KINGSTON, Tenn. (WVLT) -- The Brookdale Senior Living facility in Kingston, Tennessee, saddles a breathtaking backdrop where the Clinch River meets Watts Bar Lake. But inside the building, one man is holding onto a story that might take your breath away.
At 93-years-old, Gerald Lay pulls his pilot jacket from World War II out of the closet, off the hanger, and throws it on. Immediately, it takes him back to March of 1944 and his second bombing mission. He piloted the "Pennsy Bell" into Germany, guiding 1200 bomber planes targeting oil refineries. The plane was quickly hit by anti-aircraft fire, and all four engines went out. Lay recalls jumping from the plane with a faulty parachute hoping it would open.
"We were losing altitude pretty fast so we decided we better go ahead and bail out. As soon as I got clear of the plane, I opened up and it opened. I was happy to have the parachute open and I was wondering then, 'Where am I going to hit?'" said Lay.
Turns out, he landed close to the Rhine River on November 25, the day before the Battle of the Bulge. His plane crashed into a home in Marienberg, Germany. From there, Lay was captured by German troops and spent six months in the Stalag 1 Prisoner of War camp in Barth, Pomerania, before the war ended.
"It was a successful mission, we heard later," said Lay. But had anyone else heard? And better yet, would anyone remember?
At least one person was always willing to listen. Lay's great-grandson Caleb said he grew up hearing the war stories, and by the time he entered high school, he was fascinated.
Caleb signed up for an exchange program and couldn't believe his assignment, "I was like, there’s no way, this is insane!" His teacher handed him a piece of paper indicating where his host family lived, "It was 30 minutes from all these stories he’d been telling me." Just 30 minutes away from the town where Caleb's great-grandfather landed in his parachute during the war.
Once in Germany, Caleb spent weeks with his host family touring his great-grandfather's path during the war. "When we got to those places, where he landed, where he was interrogated, I couldn’t speak. I just had to sit and take in the moment. Those were things I never thought I’d get to see," Caleb mused.
They were places Lay never thought he'd see again. But Caleb made sure to document his trip, and he returned with photographs. Lay scrolled through the pictures, recognizing the place where his plane had crashed, the river where he landed in his parachute, and the places where he was interrogated by German soldiers.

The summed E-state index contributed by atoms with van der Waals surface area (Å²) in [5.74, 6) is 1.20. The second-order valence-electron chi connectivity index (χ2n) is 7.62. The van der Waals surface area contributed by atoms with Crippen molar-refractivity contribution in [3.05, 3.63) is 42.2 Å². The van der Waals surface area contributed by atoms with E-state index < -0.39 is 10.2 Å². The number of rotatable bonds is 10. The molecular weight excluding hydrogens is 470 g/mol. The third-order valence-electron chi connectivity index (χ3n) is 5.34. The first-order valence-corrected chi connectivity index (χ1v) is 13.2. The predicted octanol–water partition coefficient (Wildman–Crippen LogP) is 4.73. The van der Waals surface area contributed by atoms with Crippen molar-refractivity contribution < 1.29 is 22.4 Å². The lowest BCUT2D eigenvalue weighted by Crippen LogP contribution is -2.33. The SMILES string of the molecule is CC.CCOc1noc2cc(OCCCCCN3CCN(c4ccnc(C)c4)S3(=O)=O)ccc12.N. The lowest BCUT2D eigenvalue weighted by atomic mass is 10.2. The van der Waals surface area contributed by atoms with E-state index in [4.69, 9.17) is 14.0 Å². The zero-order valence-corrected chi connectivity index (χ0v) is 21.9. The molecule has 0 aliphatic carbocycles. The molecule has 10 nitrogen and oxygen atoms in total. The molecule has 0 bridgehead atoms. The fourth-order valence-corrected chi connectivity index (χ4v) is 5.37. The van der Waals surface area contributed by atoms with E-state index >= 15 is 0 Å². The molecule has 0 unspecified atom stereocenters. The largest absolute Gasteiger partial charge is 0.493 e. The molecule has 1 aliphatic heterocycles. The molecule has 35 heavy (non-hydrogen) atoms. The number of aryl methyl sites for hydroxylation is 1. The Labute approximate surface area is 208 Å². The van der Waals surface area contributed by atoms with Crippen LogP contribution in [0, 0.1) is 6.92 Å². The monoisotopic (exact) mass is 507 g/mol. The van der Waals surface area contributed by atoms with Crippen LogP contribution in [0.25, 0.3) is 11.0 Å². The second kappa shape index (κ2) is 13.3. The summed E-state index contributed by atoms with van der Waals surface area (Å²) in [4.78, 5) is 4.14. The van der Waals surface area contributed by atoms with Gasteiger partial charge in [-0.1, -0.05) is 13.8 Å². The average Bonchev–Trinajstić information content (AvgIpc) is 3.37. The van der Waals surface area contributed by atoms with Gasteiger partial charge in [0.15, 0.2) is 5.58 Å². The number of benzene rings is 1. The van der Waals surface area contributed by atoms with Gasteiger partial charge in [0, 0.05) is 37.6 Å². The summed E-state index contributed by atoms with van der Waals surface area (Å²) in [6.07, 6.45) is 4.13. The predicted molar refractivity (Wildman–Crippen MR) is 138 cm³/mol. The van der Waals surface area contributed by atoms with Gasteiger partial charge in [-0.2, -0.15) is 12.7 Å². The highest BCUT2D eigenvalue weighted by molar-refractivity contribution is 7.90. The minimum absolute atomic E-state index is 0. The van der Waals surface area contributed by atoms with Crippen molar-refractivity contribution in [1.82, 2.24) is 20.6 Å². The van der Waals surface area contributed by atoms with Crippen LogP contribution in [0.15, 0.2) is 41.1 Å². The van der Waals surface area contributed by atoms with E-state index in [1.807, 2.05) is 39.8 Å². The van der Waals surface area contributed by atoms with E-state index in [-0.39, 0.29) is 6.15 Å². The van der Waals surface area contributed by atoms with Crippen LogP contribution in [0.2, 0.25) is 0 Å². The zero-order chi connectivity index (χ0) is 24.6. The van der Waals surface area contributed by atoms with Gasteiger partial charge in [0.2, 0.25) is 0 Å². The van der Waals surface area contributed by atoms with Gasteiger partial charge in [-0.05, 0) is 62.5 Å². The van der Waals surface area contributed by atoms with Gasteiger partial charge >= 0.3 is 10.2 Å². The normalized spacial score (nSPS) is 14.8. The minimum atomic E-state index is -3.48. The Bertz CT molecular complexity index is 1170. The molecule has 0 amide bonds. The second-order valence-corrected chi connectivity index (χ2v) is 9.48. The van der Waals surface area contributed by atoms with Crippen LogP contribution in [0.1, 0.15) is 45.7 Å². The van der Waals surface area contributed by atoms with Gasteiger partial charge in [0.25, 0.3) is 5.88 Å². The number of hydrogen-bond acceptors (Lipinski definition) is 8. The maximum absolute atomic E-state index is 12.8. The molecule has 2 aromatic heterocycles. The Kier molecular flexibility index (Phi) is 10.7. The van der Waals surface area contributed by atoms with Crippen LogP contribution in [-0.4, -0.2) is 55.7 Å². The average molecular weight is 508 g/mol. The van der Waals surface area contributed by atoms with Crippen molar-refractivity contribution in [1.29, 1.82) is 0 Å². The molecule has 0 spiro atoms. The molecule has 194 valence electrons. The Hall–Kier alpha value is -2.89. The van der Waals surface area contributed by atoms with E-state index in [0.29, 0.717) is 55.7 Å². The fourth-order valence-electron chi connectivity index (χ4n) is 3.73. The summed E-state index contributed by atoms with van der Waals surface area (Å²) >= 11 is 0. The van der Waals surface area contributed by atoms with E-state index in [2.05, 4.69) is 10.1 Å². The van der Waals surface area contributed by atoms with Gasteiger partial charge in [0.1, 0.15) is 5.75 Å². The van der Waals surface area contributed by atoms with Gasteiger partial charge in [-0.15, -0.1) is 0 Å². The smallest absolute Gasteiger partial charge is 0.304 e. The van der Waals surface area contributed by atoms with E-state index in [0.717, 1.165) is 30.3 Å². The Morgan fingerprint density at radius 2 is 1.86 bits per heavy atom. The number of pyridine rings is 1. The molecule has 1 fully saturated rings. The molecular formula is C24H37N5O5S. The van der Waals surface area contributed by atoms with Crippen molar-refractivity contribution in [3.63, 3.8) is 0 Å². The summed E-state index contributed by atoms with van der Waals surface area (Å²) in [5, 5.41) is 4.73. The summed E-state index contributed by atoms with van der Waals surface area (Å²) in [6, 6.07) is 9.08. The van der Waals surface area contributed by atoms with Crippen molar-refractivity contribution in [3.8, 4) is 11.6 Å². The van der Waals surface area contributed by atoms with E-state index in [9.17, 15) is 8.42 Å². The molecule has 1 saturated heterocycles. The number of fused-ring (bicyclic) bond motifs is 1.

Lay said it brought back memories. Caleb said it caused something inside him to stir, "My flesh and blood was standing in this spot 73 years ago, and now I’m standing here four generations later in the same spot. It was really exhilarating to take it all in."
Caleb did more than just take it all in. Outside a dorm room at the University of Tennessee, Caleb zipped up his fatigues and laced on his boots. That's when it became clear he tried on his great-grandfather's life, and he liked how it fit. "That’s definitely who I’m serving for. He’s an amazing man, and I’d like to be half the man he is," said Caleb.
Caleb is enrolled in ROTC and hopes to fly black hawk helicopters as an officer in the military. "I hope that one day somebody remembers me specifically for what I did for them."
What Caleb hopes for himself, he helped deliver to his great-grandfather. Back at Brookdale Senior Living in Kingston, Gerald Lay opened an envelope and discovered that 73 years after his mission in World War Two, recognition had arrived in the mail.
"We want to pay a high tribute to you and your mission during WWII. Because of people, soldiers like you, in Germany today we live in freedom and peace, thank you for this," Lay read from the letter inside. It was written by Caleb's German host family.
In a way, just like the bomber jacket that still fits Lay so well, this recognition fits perfectly in the palm of his hand.